We introduce matrices, define matrix addition and scalar multiplication, and prove properties of those operations.

### MAT-0010: Addition and Scalar Multiplication of Matrices

#### Introduction to Matrices

A *matrix* is a rectangular array of numbers. The plural form of *matrix* is *matrices*.
You have encountered matrices before in the context of augmented matrices and
coefficient matrices associate with linear systems.

Consider the matrix

The *dimension of a matrix* is defined as where is the number of rows and is the
number of columns. The above matrix is a matrix because there are three rows and
four columns.

A *column vector* in is an matrix. A *row vector* in is a matrix.

The individual *entries* in the matrix are identified according to their position. The
-entry of a matrix is the entry in the row and column. For example, in matrix
above, is called the -entry because it is in the second row and the third
column.

We denote the entry in the row and the column of matrix by , and write in terms of its entries as .

We denote the column of a matrix by and write

A matrix which has size is called a *square matrix*. In other words, is a
square matrix if it has the same number of rows and columns. In a square
matrix, entries of the form are said to lie on the *main diagonal*. For example,
if
then the main diagonal consists of entries , and .

There are various operations which are done on matrices of appropriate sizes. Matrices can be added to and subtracted from other matrices, multiplied by a scalar, and multiplied by other matrices. We will never divide a matrix by another matrix, but we will see later how matrix inverses play a similar role.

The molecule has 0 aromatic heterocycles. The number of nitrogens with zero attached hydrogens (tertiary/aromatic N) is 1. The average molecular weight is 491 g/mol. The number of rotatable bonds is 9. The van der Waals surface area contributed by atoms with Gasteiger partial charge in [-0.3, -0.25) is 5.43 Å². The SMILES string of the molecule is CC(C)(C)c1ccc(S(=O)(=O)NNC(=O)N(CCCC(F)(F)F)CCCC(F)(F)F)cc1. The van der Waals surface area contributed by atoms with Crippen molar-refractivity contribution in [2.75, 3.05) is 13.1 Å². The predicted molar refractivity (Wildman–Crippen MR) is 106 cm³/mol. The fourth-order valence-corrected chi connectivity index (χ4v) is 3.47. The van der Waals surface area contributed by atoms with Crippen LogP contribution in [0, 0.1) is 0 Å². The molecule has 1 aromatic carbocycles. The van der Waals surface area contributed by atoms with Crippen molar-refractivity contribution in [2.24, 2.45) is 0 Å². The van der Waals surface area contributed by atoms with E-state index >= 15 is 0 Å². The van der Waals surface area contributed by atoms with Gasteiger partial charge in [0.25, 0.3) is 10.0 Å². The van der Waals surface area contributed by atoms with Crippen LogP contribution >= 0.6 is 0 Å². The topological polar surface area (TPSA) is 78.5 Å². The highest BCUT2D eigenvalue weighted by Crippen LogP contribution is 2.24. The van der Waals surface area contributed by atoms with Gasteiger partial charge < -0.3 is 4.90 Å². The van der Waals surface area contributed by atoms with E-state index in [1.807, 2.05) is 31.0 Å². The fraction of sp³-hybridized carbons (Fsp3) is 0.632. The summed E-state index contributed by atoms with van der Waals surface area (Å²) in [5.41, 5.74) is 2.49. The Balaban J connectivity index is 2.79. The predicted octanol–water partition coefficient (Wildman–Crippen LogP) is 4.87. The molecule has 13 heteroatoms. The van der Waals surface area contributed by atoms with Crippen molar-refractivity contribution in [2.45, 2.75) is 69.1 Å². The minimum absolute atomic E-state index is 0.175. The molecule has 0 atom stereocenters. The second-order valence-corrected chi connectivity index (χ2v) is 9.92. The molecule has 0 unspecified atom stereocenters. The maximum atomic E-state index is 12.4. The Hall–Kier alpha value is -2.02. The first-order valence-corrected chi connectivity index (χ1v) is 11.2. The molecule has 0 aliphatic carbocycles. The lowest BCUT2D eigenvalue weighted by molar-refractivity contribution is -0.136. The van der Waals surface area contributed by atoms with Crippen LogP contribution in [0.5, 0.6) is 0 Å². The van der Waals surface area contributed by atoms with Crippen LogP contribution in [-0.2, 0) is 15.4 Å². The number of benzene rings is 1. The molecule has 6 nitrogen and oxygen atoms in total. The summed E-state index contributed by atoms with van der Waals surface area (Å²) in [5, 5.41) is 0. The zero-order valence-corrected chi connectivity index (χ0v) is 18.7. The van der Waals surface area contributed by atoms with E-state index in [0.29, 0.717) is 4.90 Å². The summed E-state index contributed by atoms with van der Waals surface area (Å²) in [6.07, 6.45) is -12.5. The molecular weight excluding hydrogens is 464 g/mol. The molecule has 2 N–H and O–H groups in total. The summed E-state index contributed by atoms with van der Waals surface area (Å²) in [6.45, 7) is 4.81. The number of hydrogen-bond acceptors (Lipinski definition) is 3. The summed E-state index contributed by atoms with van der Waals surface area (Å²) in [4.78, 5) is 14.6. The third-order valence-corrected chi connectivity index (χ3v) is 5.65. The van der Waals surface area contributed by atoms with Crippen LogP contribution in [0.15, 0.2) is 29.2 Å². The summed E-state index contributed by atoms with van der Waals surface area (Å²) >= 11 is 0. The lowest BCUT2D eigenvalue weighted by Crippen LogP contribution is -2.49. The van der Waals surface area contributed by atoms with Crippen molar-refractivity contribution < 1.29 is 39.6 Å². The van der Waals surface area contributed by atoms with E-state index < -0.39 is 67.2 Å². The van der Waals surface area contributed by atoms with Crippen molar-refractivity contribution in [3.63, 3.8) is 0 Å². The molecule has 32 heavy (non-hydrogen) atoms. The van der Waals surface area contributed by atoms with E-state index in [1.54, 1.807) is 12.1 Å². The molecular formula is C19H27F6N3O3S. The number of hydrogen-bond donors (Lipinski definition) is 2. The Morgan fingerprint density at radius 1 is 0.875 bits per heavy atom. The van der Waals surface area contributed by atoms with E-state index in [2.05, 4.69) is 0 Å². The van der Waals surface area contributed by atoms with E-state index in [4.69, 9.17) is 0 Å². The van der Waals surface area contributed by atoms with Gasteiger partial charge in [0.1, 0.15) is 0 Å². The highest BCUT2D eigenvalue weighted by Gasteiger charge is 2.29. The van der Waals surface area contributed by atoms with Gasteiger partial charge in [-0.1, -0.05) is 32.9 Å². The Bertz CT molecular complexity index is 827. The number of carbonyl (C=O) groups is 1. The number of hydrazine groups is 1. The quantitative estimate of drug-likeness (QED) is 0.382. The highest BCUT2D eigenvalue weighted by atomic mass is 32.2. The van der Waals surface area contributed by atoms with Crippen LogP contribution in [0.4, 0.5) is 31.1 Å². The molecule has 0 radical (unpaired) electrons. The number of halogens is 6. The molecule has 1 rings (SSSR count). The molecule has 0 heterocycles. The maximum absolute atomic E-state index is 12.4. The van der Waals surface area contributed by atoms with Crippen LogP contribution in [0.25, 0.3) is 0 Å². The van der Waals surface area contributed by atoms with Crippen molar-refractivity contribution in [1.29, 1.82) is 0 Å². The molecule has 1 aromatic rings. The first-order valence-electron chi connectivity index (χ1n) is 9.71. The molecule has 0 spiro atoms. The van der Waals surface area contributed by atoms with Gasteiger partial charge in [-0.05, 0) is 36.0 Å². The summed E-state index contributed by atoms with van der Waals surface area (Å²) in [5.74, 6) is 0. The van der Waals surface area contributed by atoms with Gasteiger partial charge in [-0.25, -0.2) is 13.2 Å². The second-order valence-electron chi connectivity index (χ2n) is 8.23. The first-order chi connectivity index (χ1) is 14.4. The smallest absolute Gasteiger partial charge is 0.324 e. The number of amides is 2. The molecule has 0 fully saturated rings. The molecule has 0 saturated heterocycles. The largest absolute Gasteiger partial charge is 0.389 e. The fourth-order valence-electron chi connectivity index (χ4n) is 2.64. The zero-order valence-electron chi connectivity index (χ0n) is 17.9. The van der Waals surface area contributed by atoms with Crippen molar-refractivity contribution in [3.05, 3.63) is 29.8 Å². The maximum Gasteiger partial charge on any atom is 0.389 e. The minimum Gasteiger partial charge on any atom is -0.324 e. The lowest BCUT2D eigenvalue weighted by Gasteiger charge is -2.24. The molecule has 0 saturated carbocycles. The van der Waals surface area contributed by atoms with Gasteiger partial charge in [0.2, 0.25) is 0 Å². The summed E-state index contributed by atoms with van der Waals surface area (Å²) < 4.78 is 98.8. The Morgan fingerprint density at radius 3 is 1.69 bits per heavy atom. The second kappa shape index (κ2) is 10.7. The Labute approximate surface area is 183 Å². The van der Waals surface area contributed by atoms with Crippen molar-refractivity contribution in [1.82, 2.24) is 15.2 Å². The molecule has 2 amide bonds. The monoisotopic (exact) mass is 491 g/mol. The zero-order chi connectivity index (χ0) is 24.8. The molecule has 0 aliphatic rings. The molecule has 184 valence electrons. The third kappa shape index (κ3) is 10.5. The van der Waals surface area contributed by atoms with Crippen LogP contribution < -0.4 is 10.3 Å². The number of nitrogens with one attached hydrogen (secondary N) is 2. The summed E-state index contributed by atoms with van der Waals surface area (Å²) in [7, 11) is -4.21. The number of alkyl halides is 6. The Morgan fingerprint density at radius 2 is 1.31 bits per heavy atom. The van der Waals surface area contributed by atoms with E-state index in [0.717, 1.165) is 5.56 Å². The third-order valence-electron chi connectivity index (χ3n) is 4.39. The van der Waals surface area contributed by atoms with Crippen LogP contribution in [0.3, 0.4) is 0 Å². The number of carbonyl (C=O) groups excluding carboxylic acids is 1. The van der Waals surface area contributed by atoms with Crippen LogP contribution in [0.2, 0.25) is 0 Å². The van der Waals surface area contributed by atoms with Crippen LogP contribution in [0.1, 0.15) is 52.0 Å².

In doing arithmetic with matrices, we often define the action by what happens in terms of the entries (or components) of the matrices. Before looking at these operations in depth, consider a few general definitions.

*zero matrix*is the matrix having every entry equal to zero. The zero matrix is denoted by .

#### Addition of Matrices

Given two matrices of the same dimensions, we can add them together by adding their corresponding entries.

*sum of matrices*and , denoted by , is an matrix given by

Going forward, whenever we write it will be assumed that the two matrices are of equal size and addition is possible.

We will prove Properties item:mataddcomm and item:mataddinv. The remaining properties are left as exercises.

- Proof of Property item:mataddcomm:
- The -entry of is given by
The -entry of is given by

Since , for all , , we conclude that .

- Proof of Property item:mataddinv:
- Let be defined by Then .

You will recognize the zero matrix of Theorem th:propertiesofadditionitem:mataddid as the zero matrix of Definition def:zeromatrix.

#### Scalar Multiplication of Matrices

When a matrix is multiplied by a scalar, the new matrix is obtained by multiplying every entry of the original matrix by the given scalar.

The proof of this theorem is similar to the proof of Theorem th:propertiesofaddition and is left as an exercise.

### Practice Problems

### Text Source

The text in this module is an adaptation of Section 2.1 of Ken Kuttler’s A First Course in Linear Algebra. (CC-BY)

Ken Kuttler, A First Course in Linear Algebra, Lyryx 2017, Open Edition, p. 53-58.